Journey to zero: four key action areas to achieve net zero emissions
– part 2

Car driving in Norway
Net Zero
Net Zero

In the first blog in our Journey to Zero series, we discussed how a growing number of organizations are setting climate goals, such as net zero, carbon neutrality, or goals approved by the Science Based Targets initiative (SBTi). We also reviewed the first two of four key action areas to help companies get started on their journey to net zero emissions: Business Strategy Integration and Operational Reductions. There was some important groundwork laid in that article, so I encourage you to go back and give it a quick read if you missed it.

In this second and final blog of the series, we’ll be diving into the next two action areas, Value Chain Reductions and Remaining Emissions, and wrapping up with some thoughts on prioritizing your company’s net zero efforts.

Value chain reductions

Most companies will find that their value chain — or Scope 3 — emissions constitute the majority of their GHG emissions. Value chain emissions are derived from sources upstream or downstream of your organization’s operational boundary but are still within your scope of influence. More specifically, supply chain emissions within the value chain commonly represent the biggest share of a company’s emissions footprint.

For example, a consumer packaged goods company might discover that a significant amount of its emissions are generated by fertilizer used during the manufacturing of its food products, since the fertilizer emits the powerful warming gas nitrous oxide.

Tackling value chain emissions can be complex and requires robust planning — and the carbon reduction impact is typically significant. For this reason, a plan to address Scope 3 value chain emissions is a critical component to any climate strategy. Common steps in a value chain action plan include:

  • Conducting a Scope 3 emissions screen and hotspot analysis or a product-level life cycle analysis (LCA) that maps all sources of emissions from a specific product
  • Engaging suppliers to obtain primary emissions data
  • Developing a strategy to engage suppliers in carbon reduction initiatives, such as converting to renewable energy use
  • Creating a system of recognition and/or rewards for suppliers that are successful in their GHG reduction efforts

Remaining emissions

Last but not least, an organization’s net zero strategy is not complete without a plan to address the emissions that remain after all other internal reduction measures have been implemented.

Even companies that are highly successful in reducing their GHG footprint across all three emissions scopes will have some remaining emissions that need to be addressed in order to reach their climate goal. This is where carbon credits — also known as carbon offsets or verified emissions reductions or removals (VERs) — come in. Incorporating carbon credits into a larger GHG reduction effort enables organizations to compensate for unabated Scope 1 and 3 emissions today, while making progress towards longer-term goals like net zero.

It’s not always easy for companies to determine the best path forward with respect to carbon credits. The carbon market is evolving quickly, and there is not yet a standard for exactly how carbon removals will be used to meet long-term net zero goals (though one is currently being developed). While there are differing opinions on the role of carbon credits in achieving climate goals, there’s common consensus that a corporate-level net zero claim must balance all residual emissions with removals from the atmosphere or ocean.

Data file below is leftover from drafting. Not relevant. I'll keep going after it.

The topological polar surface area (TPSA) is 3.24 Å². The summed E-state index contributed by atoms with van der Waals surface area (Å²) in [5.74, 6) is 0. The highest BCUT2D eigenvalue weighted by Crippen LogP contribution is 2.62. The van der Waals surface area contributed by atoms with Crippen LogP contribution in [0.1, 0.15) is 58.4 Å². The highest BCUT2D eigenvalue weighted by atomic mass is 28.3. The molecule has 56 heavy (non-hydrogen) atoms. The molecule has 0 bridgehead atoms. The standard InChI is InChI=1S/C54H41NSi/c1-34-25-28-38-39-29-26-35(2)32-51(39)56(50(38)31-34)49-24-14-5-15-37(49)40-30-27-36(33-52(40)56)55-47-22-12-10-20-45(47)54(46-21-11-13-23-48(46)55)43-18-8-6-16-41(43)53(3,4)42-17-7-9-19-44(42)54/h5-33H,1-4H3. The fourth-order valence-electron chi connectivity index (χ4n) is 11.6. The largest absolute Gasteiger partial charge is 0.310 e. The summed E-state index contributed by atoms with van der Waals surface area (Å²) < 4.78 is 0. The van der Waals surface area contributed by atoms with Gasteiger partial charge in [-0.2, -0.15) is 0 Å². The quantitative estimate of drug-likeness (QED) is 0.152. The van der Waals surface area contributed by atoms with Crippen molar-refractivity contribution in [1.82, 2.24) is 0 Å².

As a result, many buyers are starting to shift towards carbon removal versus avoided emissions projects, and removals tend to be front and center in the dialogue around the future state of net zero. That said, carbon removal technology is still relatively nascent, and there is a fair bit of uncertainty: What will be considered an appropriate carbon removal credit to meet the still-being-crafted standard? How should organizations think about projects that offer short-term versus long-term durability?

Given this evolving landscape, a company can begin to integrate investments in carbon removal projects today as a small part of its current portfolio, alongside carbon avoidance projects. It’s important to recognize that implementing a carbon credit strategy is not a replacement for doing the hard work of emissions reductions but should be a complement to a longer-term internal reduction strategy. Support for high-quality, third-party verified carbon projects that avoid emissions in the near term is an important tool in guiding an organization’s path towards longer-term climate goals.

Prioritizing net zero efforts

Together, these four action areas form a comprehensive framework of corporate action. Keep in mind that these efforts should overlay with bigger-picture thinking about understanding the climate crisis and the role your company can play in shaping and supporting a net zero economy on a global scale. Which brings us full circle to the original question: What’s your company’s climate opportunity?

If you’re interested in learning more about how you can support your company’s journey to net zero, I encourage you to visit our new Net Zero Resource Center to download an infographic that covers all four action areas, watch a quick video, and view other helpful resources.